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Cinema and the Normalisation of Police Brutality in India

Indian Cinema and Normalising Police Brutality in India

Social Media Editor Nikita Dahiya on police brutality in India and its often overlooked link to the media consumed by the Indian people.

As the Black Lives Matter movement continues in full swing, it has once again brought to light issues of systemic racism against black people while simultaneously exposing the police for their unpunished, unbridled acts of violence. The sight of an American policeman exerting his authority over a minority individual is reminiscent of similar scenarios of police brutality which often go unchecked in India.

Just months ago, the CAA-NRC protests gripped the nation, and it was noted that, without fail, every protest which turned violent showed a targeted attack by the police on protestors belonging to certain communities. In fact, the past few weeks under lockdown in India have seen a rise in police brutality against essential service providers and migrant workers travelling back home on foot.

But why is it that the very Indians who so often turn a blind eye to police brutality in their own country are so quick to condemn it when it happens abroad? One might say that those who do so are often fetishizing American culture, but we must realise that the Indians who do so fall into a very privileged group, exclusively enjoying caste and class privileges. What about members of the general public who are not afforded this same privilege? Why do they allow this injustice to continue?

The media which the general public is exposed to plays a huge role in their response. Bollywood (i.e., the Hindi film industry in India) movies and Indian TV shows tend to showcase a glorified image of police brutality. Growing up, every movie I saw with a cop-centric storyline showed officers thrashing civilians to extract confessions from them. The most common of such scenes remains one where the alleged wrong-doer is strung up by their feet in a jail cell and beaten with sticks by the cops. It is these scenes which are lauded by movie-watchers, glorifying the actions of the police, praising them for harming the very citizens they have sworn to protect.

There exists in Indian cinema an entire genre dedicated to cop movies, aggrandising the police and treating them as superheroes. They are placed on a pedestal and thought incapable of doing any wrong. Several of these movies show the cop in charge manipulating the law to their advantage, going as far as to plant evidence on suspected criminals, intent on delivering their own warped sense of justice while desecrating the very judicial system they have sworn to uphold. And this pseudo-justice is lapped up by movie-watchers, as seen in the fact that cop-centric movies usually gross upwards of 200 crores (approx. 21 million pounds) at the Indian box-office.

These movies perpetuate the normalcy of custodial torture and unauthorised police action against lower-class individuals and suspected criminals, as is seen in the events that followed the 2019 police encounter in which four men were accused of rape and murder. Celebrations erupted across the nation, hailing the police for a job well done, signalling not only people’s lack of faith in the judicial system of the country but also setting a dangerous precedent allowing the police to be enforcers of the law rather than its protectors.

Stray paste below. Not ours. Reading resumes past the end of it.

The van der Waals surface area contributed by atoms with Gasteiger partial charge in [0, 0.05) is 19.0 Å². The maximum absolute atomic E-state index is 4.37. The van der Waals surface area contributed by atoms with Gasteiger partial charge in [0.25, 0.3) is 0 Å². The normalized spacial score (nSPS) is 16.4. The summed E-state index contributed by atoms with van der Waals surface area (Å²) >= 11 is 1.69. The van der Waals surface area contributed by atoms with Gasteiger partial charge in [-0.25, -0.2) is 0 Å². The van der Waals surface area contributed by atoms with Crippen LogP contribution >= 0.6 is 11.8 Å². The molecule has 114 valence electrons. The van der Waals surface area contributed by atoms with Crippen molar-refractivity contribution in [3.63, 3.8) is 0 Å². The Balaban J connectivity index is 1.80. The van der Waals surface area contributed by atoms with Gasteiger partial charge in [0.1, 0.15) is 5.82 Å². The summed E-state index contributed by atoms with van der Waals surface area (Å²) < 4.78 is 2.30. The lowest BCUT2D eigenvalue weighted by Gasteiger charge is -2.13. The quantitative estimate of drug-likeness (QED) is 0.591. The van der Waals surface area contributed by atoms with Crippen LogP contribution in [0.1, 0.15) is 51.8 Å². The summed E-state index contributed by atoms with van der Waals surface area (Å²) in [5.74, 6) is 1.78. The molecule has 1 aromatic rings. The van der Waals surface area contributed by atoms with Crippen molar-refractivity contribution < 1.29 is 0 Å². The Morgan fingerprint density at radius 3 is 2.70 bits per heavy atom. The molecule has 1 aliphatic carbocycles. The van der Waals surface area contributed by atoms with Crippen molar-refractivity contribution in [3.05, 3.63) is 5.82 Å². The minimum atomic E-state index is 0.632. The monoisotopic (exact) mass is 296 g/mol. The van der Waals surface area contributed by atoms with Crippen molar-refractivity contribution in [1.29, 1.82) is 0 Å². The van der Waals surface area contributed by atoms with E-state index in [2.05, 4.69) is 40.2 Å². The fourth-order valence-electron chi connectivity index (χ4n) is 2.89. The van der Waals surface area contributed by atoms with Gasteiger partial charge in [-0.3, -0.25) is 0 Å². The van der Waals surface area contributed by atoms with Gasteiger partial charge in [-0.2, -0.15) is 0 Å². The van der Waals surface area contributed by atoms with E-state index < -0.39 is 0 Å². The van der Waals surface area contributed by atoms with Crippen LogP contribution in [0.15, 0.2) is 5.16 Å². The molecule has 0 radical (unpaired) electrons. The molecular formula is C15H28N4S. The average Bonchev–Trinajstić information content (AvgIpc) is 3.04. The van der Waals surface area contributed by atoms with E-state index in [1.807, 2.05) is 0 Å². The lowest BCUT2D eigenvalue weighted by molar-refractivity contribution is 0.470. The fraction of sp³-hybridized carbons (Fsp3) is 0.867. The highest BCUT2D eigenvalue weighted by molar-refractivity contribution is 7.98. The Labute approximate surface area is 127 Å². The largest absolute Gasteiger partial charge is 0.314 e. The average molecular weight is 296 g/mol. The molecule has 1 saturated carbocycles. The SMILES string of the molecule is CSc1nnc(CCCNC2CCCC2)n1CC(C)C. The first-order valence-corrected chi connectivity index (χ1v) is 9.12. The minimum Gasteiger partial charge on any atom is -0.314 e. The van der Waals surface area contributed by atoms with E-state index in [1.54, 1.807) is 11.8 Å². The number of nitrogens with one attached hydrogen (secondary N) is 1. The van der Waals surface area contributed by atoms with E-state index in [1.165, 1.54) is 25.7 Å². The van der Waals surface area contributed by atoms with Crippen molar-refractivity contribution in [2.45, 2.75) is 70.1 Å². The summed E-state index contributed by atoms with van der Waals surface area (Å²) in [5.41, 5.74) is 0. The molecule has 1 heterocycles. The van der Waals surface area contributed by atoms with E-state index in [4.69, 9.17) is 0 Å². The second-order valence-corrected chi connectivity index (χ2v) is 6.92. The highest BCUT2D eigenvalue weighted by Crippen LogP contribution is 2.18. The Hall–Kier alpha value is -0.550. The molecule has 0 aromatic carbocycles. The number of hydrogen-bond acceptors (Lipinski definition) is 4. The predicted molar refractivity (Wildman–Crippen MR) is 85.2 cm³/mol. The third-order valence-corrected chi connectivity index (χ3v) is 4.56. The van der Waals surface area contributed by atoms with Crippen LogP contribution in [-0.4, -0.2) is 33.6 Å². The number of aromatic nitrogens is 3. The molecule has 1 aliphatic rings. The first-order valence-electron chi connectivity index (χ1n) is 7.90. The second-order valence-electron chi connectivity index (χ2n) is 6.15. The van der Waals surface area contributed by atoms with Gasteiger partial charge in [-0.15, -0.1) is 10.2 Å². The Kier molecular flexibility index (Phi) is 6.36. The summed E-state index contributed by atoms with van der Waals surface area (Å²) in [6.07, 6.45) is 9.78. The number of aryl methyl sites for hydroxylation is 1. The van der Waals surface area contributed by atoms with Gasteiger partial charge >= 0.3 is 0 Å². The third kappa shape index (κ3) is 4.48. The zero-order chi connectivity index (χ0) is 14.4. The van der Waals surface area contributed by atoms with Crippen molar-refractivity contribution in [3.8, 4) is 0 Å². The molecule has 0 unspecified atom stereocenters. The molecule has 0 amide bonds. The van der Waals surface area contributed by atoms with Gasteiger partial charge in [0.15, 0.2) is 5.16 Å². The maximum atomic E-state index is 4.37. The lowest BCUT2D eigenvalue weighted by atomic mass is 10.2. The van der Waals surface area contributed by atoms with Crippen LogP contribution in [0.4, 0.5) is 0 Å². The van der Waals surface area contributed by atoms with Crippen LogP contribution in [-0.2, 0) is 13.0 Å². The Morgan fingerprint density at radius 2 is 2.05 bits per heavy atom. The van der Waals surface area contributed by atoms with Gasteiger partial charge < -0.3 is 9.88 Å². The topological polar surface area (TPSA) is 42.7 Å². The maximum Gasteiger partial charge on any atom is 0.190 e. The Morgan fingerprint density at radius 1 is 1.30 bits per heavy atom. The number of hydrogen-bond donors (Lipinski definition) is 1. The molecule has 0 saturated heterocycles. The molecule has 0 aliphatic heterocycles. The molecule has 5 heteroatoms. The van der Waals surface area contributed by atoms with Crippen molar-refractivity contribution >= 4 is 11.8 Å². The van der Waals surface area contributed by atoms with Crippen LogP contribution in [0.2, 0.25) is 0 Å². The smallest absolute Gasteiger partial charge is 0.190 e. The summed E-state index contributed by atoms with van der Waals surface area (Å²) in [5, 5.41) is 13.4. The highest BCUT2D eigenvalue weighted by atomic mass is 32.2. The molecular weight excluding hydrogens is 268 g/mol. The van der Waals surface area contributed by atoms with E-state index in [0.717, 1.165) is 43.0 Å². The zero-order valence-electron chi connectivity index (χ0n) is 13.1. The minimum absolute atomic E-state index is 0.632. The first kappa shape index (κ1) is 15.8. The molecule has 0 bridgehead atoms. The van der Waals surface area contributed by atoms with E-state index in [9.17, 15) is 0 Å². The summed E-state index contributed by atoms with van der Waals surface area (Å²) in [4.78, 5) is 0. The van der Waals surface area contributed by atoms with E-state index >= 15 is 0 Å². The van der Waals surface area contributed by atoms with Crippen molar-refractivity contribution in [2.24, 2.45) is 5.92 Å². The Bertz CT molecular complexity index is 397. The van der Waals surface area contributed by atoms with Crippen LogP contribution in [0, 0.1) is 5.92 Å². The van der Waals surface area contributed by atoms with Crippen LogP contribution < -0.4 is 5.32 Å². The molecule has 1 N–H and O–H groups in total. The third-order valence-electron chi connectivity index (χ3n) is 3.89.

As a nation we consistently consume content which makes us more pliable to such incidents; we often treat them as “one-off events” done by a few bad cops. However, we fail to realise that we have been raised to view the police in a certain light; always so ignorant of their actions, not subjecting them to any scrutiny at all.

The first step to dismantling such a mindset is, of course, being aware of its existence and source. Indians, as a community, need to be more aware of the content we are consuming. And I do understand that this is easier said than done, given that a sizeable sum of our population does not have access to smartphones or any resources which will allow them to realise the fault in the content they consume – but we have to start somewhere.

King’s has a large South-Asian community and I would like to urge its members to understand the implications of such movies and shows. It is a privilege in itself to learn about discrimination instead of experiencing it first-hand, and we must make use of this privilege to educate ourselves further. Stop watching movies or shows which normalise police brutality. Make more people aware of this problem’s existence and start talking about it, especially with your family members; it might make for uncomfortable conversations, but they are conversations which need to be had.

Of course, police brutality has a much deeper history rooted in colonial legacy, and there is a severe and urgent need for change in laws safeguarding the police from consequences of their actions, but what we as Indians can do is stop the mindless perpetuation and normalisation of ignorance towards police brutality. We must stop overlooking such incidents under the guise of “it is what it is” and see them for what they truly are – an utter abuse of power.



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